Nunavik says no to uranium mining
Final round of Quebec public hearings to visit the region next week
KUUJJUAQ — Nunavik’s leadership has taken a position on the future of uranium mining in the region — and it’s a resounding “no.”
And Makivik Corp. and the Kativik Regional Government plan to say so in a joint brief that will be submitted to public hearings in Nunavik next week.
The independent Quebec body called the Bureau d’audiences publiques sur l’environnement, or BAPE, is returning to the region for a third and final round as part of its province-wide tour to gauge the public’s opinion on uranium mining.
“We’re going to say that there should be no uranium mining in Nunavik, period,” KRG chair Maggie Emudluk told a meeting of regional councillors in Kuujjuaq Nov. 26.
The BAPE has been to Nunavik twice already in 2014, but while its previous visits took questions and provided information to the public, its upcoming stops in Kuujjuaq Dec. 2 and Kangisualujjuaq Dec. 3 will be to hear the region’s position on potential uranium development.
It wasn’t clear until now that Nunavik’s leaders have taken a public stand on the issue.
At the Kuujjuaq hearings this past June, Makivik said in a presentation that it’s “not the role of Nunavik leaders” to convince the population of Nunavik to accept uranium mining.
Makivik said that’s the uranium industry’s job — and that the uranium industry “must address their challenges by providing facts and balanced information to enable people to make informed decisions.”
Just last week, Makivik presented its brand new Nunavik Inuit Mining Policy to delegates at a Quebec mining conference, which sets out conditions for resource development across the region, with Makivik as a first point of contact.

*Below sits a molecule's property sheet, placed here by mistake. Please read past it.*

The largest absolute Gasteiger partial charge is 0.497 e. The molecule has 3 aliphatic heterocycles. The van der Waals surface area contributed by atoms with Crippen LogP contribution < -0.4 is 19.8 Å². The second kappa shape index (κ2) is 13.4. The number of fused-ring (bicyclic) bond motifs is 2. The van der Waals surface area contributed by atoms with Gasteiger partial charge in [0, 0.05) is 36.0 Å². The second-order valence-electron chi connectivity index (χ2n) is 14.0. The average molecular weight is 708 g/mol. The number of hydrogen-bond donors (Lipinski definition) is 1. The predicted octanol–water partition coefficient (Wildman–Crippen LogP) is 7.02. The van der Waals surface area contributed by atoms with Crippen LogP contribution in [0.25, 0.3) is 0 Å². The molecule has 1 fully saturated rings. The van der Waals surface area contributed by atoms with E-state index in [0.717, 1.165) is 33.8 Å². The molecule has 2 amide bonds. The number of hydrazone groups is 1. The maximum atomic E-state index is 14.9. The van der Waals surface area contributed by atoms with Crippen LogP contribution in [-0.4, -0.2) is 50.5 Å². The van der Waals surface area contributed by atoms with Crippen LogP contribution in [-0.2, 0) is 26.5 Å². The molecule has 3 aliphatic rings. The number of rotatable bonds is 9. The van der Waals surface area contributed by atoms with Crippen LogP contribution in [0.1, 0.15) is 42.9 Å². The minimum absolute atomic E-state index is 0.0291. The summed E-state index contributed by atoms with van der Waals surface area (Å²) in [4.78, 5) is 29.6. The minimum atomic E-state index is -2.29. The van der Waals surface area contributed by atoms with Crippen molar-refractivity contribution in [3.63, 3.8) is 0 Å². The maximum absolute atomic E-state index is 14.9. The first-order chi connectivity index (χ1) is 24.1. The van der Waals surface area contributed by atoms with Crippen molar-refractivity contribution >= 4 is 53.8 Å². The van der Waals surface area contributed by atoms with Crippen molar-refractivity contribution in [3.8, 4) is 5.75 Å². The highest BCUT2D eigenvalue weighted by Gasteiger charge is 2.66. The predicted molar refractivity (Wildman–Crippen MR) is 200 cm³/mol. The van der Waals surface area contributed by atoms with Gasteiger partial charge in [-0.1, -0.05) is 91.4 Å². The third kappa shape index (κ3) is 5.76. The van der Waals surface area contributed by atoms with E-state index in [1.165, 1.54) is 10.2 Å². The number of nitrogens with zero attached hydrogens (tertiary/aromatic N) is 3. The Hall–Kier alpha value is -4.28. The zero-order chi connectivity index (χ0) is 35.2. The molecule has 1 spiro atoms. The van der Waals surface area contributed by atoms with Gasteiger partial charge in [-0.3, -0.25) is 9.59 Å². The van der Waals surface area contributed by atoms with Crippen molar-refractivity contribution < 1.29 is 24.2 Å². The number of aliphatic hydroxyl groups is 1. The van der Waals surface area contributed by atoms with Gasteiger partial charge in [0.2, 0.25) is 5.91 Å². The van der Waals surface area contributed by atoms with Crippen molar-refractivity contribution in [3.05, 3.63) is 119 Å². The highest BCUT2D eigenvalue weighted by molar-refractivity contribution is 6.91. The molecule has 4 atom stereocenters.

“Makivik has developed this policy to better monitor and guide mining projects in the region,” said Makivik president Jobie Tukkiapik in a release earlier this week. “The policy aims to maximize social and economic benefits for Nunavik Inuit, and minimize negative environmental impacts.”
But the policy doesn’t mention the word “uranium.”
And what’s contained in the joint Makivik-KRG brief won’t be made public until it’s submitted at the hearings in Kuujjuaq Dec. 2.
There is no push to start mining uranium in the region any time soon, although there are several hundred “mineralized occurrences,” or identified deposits, of uranium throughout the region.
Most are clustered around George River, including Azimut’s two early-stage exploration projects on its Rae North and Daniel Lake properties, southeast of the Ungava Bay community of Kangiqsualujjuaq.
A few uranium deposits have also been identified in central Nunavik and near the eastern Hudson Bay community of Umiujaq.
The BAPE hearings will be held at Kuujjuaq’s Kattittavik town hall Dec. 2 at 1:30 p.m. and again at 7:30 p.m.
On Dec. 3, the public hearings move to Kangiqsualujjuaq, where they’ll be hosted at the local community hall at 1:30 p.m. and 7:30 p.m.
The commentary gathered from Nunavik and from communities across Quebec will be compiled into a report, which the BAPE will deliver to the provincial department of sustainable development, environment and the fight against climate change, le ministère du Développement durable, de l’Environnement et de la Lutte contre les changements climatiques, by May 2015.